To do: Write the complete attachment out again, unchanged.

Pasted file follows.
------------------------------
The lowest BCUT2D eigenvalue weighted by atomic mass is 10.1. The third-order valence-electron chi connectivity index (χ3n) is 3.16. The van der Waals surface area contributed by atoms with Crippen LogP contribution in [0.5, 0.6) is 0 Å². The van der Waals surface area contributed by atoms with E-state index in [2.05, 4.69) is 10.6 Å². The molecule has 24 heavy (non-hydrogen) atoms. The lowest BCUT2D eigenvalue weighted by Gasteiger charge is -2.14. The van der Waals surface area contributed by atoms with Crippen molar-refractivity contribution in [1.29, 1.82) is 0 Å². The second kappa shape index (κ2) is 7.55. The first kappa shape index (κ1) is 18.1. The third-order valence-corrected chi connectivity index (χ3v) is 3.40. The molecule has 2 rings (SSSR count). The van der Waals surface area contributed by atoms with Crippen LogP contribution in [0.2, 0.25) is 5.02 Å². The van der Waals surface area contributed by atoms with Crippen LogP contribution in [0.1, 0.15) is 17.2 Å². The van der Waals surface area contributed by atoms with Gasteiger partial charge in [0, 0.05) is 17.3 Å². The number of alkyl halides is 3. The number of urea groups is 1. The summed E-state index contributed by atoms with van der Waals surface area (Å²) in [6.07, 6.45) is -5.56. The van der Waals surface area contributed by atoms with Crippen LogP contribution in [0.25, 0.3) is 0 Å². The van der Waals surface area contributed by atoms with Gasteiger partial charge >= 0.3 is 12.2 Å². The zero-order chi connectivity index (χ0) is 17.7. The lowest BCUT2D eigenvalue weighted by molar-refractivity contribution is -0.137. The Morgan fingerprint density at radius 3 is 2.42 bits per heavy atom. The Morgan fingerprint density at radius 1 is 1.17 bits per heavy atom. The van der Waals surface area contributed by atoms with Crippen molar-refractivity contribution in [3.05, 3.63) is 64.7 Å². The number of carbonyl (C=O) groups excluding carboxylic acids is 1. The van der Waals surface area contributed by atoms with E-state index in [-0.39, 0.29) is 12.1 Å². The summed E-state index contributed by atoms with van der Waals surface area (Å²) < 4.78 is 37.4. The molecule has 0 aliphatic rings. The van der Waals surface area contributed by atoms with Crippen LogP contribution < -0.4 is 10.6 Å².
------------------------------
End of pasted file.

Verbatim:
The lowest BCUT2D eigenvalue weighted by atomic mass is 10.1. The third-order valence-electron chi connectivity index (χ3n) is 3.16. The van der Waals surface area contributed by atoms with Crippen LogP contribution in [0.5, 0.6) is 0 Å². The van der Waals surface area contributed by atoms with E-state index in [2.05, 4.69) is 10.6 Å². The molecule has 24 heavy (non-hydrogen) atoms. The lowest BCUT2D eigenvalue weighted by Gasteiger charge is -2.14. The van der Waals surface area contributed by atoms with Crippen molar-refractivity contribution in [1.29, 1.82) is 0 Å². The second kappa shape index (κ2) is 7.55. The first kappa shape index (κ1) is 18.1. The third-order valence-corrected chi connectivity index (χ3v) is 3.40. The molecule has 2 rings (SSSR count). The van der Waals surface area contributed by atoms with Crippen LogP contribution in [0.2, 0.25) is 5.02 Å². The van der Waals surface area contributed by atoms with Crippen LogP contribution in [0.1, 0.15) is 17.2 Å². The van der Waals surface area contributed by atoms with Gasteiger partial charge in [0, 0.05) is 17.3 Å². The number of alkyl halides is 3. The number of urea groups is 1. The summed E-state index contributed by atoms with van der Waals surface area (Å²) in [6.07, 6.45) is -5.56. The van der Waals surface area contributed by atoms with Crippen LogP contribution in [0.25, 0.3) is 0 Å². The van der Waals surface area contributed by atoms with Gasteiger partial charge >= 0.3 is 12.2 Å². The zero-order chi connectivity index (χ0) is 17.7. The lowest BCUT2D eigenvalue weighted by molar-refractivity contribution is -0.137. The Morgan fingerprint density at radius 3 is 2.42 bits per heavy atom. The Morgan fingerprint density at radius 1 is 1.17 bits per heavy atom. The van der Waals surface area contributed by atoms with Crippen molar-refractivity contribution in [3.05, 3.63) is 64.7 Å². The number of carbonyl (C=O) groups excluding carboxylic acids is 1. The van der Waals surface area contributed by atoms with E-state index in [-0.39, 0.29) is 12.1 Å². The summed E-state index contributed by atoms with van der Waals surface area (Å²) < 4.78 is 37.4. The molecule has 0 aliphatic rings. The van der Waals surface area contributed by atoms with Crippen LogP contribution < -0.4 is 10.6 Å².